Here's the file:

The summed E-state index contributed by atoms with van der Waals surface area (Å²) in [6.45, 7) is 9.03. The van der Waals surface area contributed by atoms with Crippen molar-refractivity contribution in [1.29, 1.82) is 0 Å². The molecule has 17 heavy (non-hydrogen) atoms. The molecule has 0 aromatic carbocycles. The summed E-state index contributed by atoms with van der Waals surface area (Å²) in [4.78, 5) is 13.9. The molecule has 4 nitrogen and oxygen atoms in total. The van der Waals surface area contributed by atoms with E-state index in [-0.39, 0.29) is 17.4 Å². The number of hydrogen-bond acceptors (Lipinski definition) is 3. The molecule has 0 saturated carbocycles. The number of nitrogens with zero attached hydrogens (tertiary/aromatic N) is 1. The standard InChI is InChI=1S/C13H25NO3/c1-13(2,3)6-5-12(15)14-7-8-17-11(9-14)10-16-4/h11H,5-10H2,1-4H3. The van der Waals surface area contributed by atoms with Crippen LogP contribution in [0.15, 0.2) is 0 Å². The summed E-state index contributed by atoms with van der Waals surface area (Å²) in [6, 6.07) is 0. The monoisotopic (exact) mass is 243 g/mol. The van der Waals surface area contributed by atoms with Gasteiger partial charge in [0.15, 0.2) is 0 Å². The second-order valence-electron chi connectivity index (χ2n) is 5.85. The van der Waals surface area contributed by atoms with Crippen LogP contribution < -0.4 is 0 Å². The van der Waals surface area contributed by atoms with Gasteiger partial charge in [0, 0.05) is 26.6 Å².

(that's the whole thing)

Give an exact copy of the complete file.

The summed E-state index contributed by atoms with van der Waals surface area (Å²) in [6.45, 7) is 9.03. The van der Waals surface area contributed by atoms with Crippen molar-refractivity contribution in [1.29, 1.82) is 0 Å². The molecule has 17 heavy (non-hydrogen) atoms. The molecule has 0 aromatic carbocycles. The summed E-state index contributed by atoms with van der Waals surface area (Å²) in [4.78, 5) is 13.9. The molecule has 4 nitrogen and oxygen atoms in total. The van der Waals surface area contributed by atoms with E-state index in [-0.39, 0.29) is 17.4 Å². The number of hydrogen-bond acceptors (Lipinski definition) is 3. The molecule has 0 saturated carbocycles. The number of nitrogens with zero attached hydrogens (tertiary/aromatic N) is 1. The standard InChI is InChI=1S/C13H25NO3/c1-13(2,3)6-5-12(15)14-7-8-17-11(9-14)10-16-4/h11H,5-10H2,1-4H3. The van der Waals surface area contributed by atoms with Crippen LogP contribution in [0.15, 0.2) is 0 Å². The summed E-state index contributed by atoms with van der Waals surface area (Å²) in [6, 6.07) is 0. The monoisotopic (exact) mass is 243 g/mol. The van der Waals surface area contributed by atoms with Gasteiger partial charge in [0.15, 0.2) is 0 Å². The second-order valence-electron chi connectivity index (χ2n) is 5.85. The van der Waals surface area contributed by atoms with Crippen LogP contribution < -0.4 is 0 Å². The van der Waals surface area contributed by atoms with Gasteiger partial charge in [0, 0.05) is 26.6 Å².